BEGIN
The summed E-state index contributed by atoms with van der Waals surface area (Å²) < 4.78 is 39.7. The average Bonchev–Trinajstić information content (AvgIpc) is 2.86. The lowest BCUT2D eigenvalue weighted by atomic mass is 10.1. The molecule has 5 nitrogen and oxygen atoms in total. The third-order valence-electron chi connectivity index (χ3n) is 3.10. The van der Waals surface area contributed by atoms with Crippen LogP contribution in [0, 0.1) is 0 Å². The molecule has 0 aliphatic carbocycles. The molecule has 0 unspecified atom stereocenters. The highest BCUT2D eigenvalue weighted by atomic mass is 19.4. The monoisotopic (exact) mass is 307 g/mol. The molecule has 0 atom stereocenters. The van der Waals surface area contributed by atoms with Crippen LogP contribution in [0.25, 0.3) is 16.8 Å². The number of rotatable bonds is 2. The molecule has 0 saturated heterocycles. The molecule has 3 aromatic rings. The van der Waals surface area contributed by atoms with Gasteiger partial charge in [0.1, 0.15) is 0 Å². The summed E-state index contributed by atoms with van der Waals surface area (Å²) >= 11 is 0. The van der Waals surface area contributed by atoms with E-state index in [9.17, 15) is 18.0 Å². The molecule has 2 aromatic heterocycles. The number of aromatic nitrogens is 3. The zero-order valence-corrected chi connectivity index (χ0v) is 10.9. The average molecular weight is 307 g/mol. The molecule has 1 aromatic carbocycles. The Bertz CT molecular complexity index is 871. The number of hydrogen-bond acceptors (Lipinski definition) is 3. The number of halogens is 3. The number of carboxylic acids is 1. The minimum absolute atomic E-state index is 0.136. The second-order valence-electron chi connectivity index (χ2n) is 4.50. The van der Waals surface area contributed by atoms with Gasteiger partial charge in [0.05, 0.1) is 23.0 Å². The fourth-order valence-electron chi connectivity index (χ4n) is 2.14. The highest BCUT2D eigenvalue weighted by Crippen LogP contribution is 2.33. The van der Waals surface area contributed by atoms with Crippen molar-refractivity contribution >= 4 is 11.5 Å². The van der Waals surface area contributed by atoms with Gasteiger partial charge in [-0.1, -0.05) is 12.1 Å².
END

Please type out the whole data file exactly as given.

The summed E-state index contributed by atoms with van der Waals surface area (Å²) < 4.78 is 39.7. The average Bonchev–Trinajstić information content (AvgIpc) is 2.86. The lowest BCUT2D eigenvalue weighted by atomic mass is 10.1. The molecule has 5 nitrogen and oxygen atoms in total. The third-order valence-electron chi connectivity index (χ3n) is 3.10. The van der Waals surface area contributed by atoms with Crippen LogP contribution in [0, 0.1) is 0 Å². The molecule has 0 aliphatic carbocycles. The molecule has 0 unspecified atom stereocenters. The highest BCUT2D eigenvalue weighted by atomic mass is 19.4. The monoisotopic (exact) mass is 307 g/mol. The molecule has 0 atom stereocenters. The van der Waals surface area contributed by atoms with Crippen LogP contribution in [0.25, 0.3) is 16.8 Å². The number of rotatable bonds is 2. The molecule has 0 saturated heterocycles. The molecule has 3 aromatic rings. The van der Waals surface area contributed by atoms with Gasteiger partial charge in [0.1, 0.15) is 0 Å². The summed E-state index contributed by atoms with van der Waals surface area (Å²) >= 11 is 0. The van der Waals surface area contributed by atoms with E-state index in [9.17, 15) is 18.0 Å². The molecule has 2 aromatic heterocycles. The number of aromatic nitrogens is 3. The zero-order valence-corrected chi connectivity index (χ0v) is 10.9. The average molecular weight is 307 g/mol. The molecule has 1 aromatic carbocycles. The Bertz CT molecular complexity index is 871. The number of hydrogen-bond acceptors (Lipinski definition) is 3. The number of halogens is 3. The number of carboxylic acids is 1. The minimum absolute atomic E-state index is 0.136. The second-order valence-electron chi connectivity index (χ2n) is 4.50. The van der Waals surface area contributed by atoms with Gasteiger partial charge in [0.05, 0.1) is 23.0 Å². The fourth-order valence-electron chi connectivity index (χ4n) is 2.14. The highest BCUT2D eigenvalue weighted by Crippen LogP contribution is 2.33. The van der Waals surface area contributed by atoms with Crippen molar-refractivity contribution >= 4 is 11.5 Å². The van der Waals surface area contributed by atoms with Gasteiger partial charge in [-0.1, -0.05) is 12.1 Å².